Over time, theology succeeded in constructing in the heart of each one of the great faiths an authority parallel with, and even inimical in spirit to, the revealed teachings on which the tradition was based. Jesus’ familiar parable of the landowner who sowed seed in his field addresses both the issue and its implications for the present time: “But while men slept, his enemy came and sowed tares among the wheat, and went his way.” 7 When his servants proposed to uproot them, the landowner replied, “Nay; lest while ye gather up the tares, ye root up also the wheat with them. Let both grow together until the harvest: and in the time of harvest I will say to the reapers, Gather ye together first the tares, and bind them in bundles to burn them: but gather the wheat into my barn.” 8 Throughout its pages, the Qur’án reserves its severest condemnation for the spiritual harm caused by this competing hegemony: “Say: The things that my Lord hath indeed forbidden are: shameful deeds, whether open or secret; sins and trespasses against truth or reason; assigning of partners to God, for which he hath given no authority; and saying things about God of which ye have no knowledge.” 9 29 To the modern mind it is the greatest of ironies that generations of theologians, whose impositions on religion embody precisely the betrayal so strongly denounced in these texts, should seek to use the warning itself as a weapon in suppressing protest against their usurpation of Divine authority.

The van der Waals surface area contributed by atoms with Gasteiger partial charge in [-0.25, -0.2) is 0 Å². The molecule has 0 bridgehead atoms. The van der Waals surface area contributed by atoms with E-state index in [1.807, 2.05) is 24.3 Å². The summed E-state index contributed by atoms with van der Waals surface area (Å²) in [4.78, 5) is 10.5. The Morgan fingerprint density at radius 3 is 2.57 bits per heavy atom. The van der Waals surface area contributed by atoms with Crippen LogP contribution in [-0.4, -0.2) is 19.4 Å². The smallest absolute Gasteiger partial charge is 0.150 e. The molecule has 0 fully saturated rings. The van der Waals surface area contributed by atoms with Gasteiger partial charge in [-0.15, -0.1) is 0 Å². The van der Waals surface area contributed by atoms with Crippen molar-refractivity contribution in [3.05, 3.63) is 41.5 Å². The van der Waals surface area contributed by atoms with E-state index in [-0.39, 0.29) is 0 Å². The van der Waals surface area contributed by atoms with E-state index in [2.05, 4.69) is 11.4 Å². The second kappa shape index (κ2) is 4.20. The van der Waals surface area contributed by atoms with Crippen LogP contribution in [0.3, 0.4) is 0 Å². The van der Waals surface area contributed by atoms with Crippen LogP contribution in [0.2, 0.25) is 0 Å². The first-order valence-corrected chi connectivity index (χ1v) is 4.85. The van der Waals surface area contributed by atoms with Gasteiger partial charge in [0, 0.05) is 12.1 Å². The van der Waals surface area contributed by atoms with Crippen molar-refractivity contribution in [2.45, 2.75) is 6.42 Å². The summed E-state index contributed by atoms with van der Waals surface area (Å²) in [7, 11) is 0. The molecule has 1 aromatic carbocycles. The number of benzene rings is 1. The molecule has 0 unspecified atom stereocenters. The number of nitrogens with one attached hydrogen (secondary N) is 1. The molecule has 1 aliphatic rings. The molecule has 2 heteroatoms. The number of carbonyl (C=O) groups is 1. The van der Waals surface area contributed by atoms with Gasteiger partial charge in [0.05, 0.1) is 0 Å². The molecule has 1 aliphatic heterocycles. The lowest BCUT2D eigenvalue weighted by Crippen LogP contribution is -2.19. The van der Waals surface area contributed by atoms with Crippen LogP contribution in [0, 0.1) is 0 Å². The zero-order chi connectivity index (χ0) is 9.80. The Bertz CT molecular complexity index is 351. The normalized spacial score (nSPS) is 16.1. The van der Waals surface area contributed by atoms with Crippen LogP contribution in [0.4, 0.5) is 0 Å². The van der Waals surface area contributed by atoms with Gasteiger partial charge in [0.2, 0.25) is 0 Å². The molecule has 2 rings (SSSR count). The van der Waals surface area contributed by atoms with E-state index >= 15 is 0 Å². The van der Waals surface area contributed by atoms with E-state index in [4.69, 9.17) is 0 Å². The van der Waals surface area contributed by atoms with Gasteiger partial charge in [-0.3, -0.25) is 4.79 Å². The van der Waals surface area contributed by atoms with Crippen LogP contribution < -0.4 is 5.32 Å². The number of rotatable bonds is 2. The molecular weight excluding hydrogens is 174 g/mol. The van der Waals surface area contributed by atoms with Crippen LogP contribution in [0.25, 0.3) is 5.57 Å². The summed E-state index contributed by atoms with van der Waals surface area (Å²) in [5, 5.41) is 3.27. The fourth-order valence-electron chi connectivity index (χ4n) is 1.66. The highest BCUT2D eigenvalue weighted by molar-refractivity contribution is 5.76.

In effect, each new stage in the progressively unfolding revelation of spiritual truth was frozen in time and in an array of literalistic images and interpretations, many of them borrowed from cultures which were themselves morally exhausted. Whatever their value at earlier stages in the evolution of consciousness, conceptions of physical resurrection, a paradise of carnal delights, reincarnation, pantheistic prodigies, and the like, today raise walls of separation and conflict in an age when the earth has literally become one homeland and human beings must learn to see themselves as its citizens. In this context one can appreciate the reasons for the vehemence of Bahá’u’lláh’s warnings about the barriers that dogmatic theology creates in the path of those seeking to understand the will of God: “O leaders of religion! Weigh not the Book of God with such standards and sciences as are current amongst you, for the Book itself is the unerring Balance established amongst men.” 10 In His Tablet to Pope Pius IX, He advises the pontiff that God has in this day “stored away … in the vessels of justice” whatever is enduring in religion and “cast into fire that which befitteth it”. 11
1. ibid., section CXXXII.   [ Back To Reference]
2. Bahá’u’lláh, The Kitáb-i-Aqdas: The Most Holy Book (Wilmette: Bahá’í Publishing Trust, 1993), paragraph 182.   [ Back To Reference]
3. Bahá’u’lláh, The Kitáb-i-Íqán, paragraph 4.   [ Back To Reference]
4. ibid., paragraph 8.   [ Back To Reference]
5. ibid., paragraph 13.   [ Back To Reference]
6. ibid., paragraph 14.   [ Back To Reference]
7. St. Matthew 13.25, Authorized King James Version.   [ Back To Reference]
8. ibid., 13.29–30.   [ Back To Reference]
9. Qur’án, surih 7, verse 33, Abdullah Yusuf Ali translation, third edition, (n.p.: 1938).   [ Back To Reference]
10. Bahá’u’lláh, The Kitáb-i-Aqdas, paragraph 99.   [ Back To Reference]
11. The Summons of the Lord of Hosts: Tablets of Bahá’u’lláh (Haifa: Bahá’í World Centre, 2002), paragraph 126.   [ Back To Reference]